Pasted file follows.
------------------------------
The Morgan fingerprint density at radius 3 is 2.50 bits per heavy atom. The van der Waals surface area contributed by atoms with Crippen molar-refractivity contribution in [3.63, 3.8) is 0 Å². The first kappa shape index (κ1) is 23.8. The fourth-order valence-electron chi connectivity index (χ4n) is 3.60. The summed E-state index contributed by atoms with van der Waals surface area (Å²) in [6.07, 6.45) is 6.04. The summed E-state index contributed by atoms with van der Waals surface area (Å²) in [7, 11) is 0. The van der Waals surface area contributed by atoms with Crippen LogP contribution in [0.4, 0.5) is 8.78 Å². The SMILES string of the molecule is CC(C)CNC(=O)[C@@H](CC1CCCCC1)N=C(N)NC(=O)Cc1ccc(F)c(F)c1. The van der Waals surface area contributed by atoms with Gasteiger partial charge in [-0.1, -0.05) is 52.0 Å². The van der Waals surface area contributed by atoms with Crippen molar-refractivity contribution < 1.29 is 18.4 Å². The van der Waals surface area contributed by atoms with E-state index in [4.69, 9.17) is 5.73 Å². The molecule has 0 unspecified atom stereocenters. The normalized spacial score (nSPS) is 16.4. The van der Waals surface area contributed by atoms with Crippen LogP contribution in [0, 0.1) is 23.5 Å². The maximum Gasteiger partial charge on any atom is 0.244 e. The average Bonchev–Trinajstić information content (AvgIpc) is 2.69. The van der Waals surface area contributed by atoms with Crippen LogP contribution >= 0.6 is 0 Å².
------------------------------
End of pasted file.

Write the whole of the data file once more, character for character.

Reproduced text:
The Morgan fingerprint density at radius 3 is 2.50 bits per heavy atom. The van der Waals surface area contributed by atoms with Crippen molar-refractivity contribution in [3.63, 3.8) is 0 Å². The first kappa shape index (κ1) is 23.8. The fourth-order valence-electron chi connectivity index (χ4n) is 3.60. The summed E-state index contributed by atoms with van der Waals surface area (Å²) in [6.07, 6.45) is 6.04. The summed E-state index contributed by atoms with van der Waals surface area (Å²) in [7, 11) is 0. The van der Waals surface area contributed by atoms with Crippen LogP contribution in [0.4, 0.5) is 8.78 Å². The SMILES string of the molecule is CC(C)CNC(=O)[C@@H](CC1CCCCC1)N=C(N)NC(=O)Cc1ccc(F)c(F)c1. The van der Waals surface area contributed by atoms with Gasteiger partial charge in [-0.1, -0.05) is 52.0 Å². The van der Waals surface area contributed by atoms with Crippen molar-refractivity contribution < 1.29 is 18.4 Å². The van der Waals surface area contributed by atoms with E-state index in [4.69, 9.17) is 5.73 Å². The molecule has 0 unspecified atom stereocenters. The normalized spacial score (nSPS) is 16.4. The van der Waals surface area contributed by atoms with Crippen LogP contribution in [0, 0.1) is 23.5 Å². The maximum Gasteiger partial charge on any atom is 0.244 e. The average Bonchev–Trinajstić information content (AvgIpc) is 2.69. The van der Waals surface area contributed by atoms with Crippen LogP contribution >= 0.6 is 0 Å².